Wednesday, March 17, 2010

Calling home v2

We’ve had Skype installed on our computer for several years, but hadn’t used it more than a few times. Our dial-up connection was practically useless, and the satellite connection had too many annoying gaps.

By the time our connection speed improved dramatically last year, Skype had fallen off our radar. However, we were eager to see how VOIP (voice over Internet protocol) tools worked while travelling with our netbook.

Now we’re converted.

With decent Internet connections almost everywhere we’ve been in SE Asia, we’ve been able to call wherever we want. It sometimes seems a bit odd to be talking at a screen, but the connections have been excellent—better than most speakerphones in fact.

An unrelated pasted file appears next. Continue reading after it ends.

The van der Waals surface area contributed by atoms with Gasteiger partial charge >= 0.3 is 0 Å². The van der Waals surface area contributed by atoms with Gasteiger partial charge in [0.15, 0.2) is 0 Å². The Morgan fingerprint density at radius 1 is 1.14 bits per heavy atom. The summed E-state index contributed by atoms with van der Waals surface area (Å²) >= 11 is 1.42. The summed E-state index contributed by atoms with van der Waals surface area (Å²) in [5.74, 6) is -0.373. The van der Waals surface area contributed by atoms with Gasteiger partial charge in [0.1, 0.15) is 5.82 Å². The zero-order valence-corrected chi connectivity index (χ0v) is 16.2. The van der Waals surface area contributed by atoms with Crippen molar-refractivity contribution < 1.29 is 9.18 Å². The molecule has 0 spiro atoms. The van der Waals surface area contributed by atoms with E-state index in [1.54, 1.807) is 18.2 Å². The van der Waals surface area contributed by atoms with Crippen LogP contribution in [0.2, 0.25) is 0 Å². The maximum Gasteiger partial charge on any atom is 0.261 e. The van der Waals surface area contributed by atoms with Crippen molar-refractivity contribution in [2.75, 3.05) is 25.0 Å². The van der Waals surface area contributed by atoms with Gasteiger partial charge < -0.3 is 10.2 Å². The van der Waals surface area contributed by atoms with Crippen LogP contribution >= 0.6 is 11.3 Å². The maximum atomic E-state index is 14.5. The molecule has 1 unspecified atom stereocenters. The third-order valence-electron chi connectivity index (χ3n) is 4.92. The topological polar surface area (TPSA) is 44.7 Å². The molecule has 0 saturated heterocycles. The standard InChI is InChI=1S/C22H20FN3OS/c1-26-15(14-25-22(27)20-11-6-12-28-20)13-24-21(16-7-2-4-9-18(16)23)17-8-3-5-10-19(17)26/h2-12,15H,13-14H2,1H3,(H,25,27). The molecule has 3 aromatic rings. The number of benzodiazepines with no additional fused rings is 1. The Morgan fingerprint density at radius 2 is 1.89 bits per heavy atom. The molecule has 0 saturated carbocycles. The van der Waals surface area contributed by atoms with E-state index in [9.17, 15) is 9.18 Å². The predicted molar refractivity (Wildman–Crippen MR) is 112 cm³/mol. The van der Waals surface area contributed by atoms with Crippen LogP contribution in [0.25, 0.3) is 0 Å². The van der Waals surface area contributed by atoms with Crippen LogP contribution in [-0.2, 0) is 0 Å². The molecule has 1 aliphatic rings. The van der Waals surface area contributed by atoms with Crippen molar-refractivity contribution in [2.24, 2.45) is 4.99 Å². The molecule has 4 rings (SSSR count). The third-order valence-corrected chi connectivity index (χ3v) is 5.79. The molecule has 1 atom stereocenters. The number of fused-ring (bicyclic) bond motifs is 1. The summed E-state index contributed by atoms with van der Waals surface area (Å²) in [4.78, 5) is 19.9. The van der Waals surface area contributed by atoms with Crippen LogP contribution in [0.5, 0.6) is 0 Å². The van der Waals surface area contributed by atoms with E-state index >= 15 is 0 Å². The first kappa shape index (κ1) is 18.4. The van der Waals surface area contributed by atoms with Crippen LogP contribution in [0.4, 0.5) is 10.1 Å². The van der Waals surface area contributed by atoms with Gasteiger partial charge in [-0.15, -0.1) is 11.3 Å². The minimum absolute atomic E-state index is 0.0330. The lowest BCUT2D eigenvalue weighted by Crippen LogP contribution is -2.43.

Calls to another Skype user are free, but they need to be online with Skype running for that to work. I bought some Skype credit online so I can make a call to any telephone. The credit gets used as you talk, and the rates vary. For example, calling anywhere in Canada costs 2.4c per minute, but calling a friend’s mobile in Thailand costs 13c per minute. The rates are listed within the Skype window, and the amount of credit you have is shown in real time. Making a call is intuitive: choose the country and dial. No need to remember arcane country codes.

After chatting with friends back home from the privacy and comfort of our hotel room the other day, we marvelled at how different telephoning has become since we were last in this part of the world.

Then—in 1983 in Bangkok—a call home to Canada involved going to a special building and being assigned a booth where an operator dialled the number. Calls needed to be prepaid, and were very expensive.

With mobile phones and tools like Skype, staying connected with people at home is a very different experience today.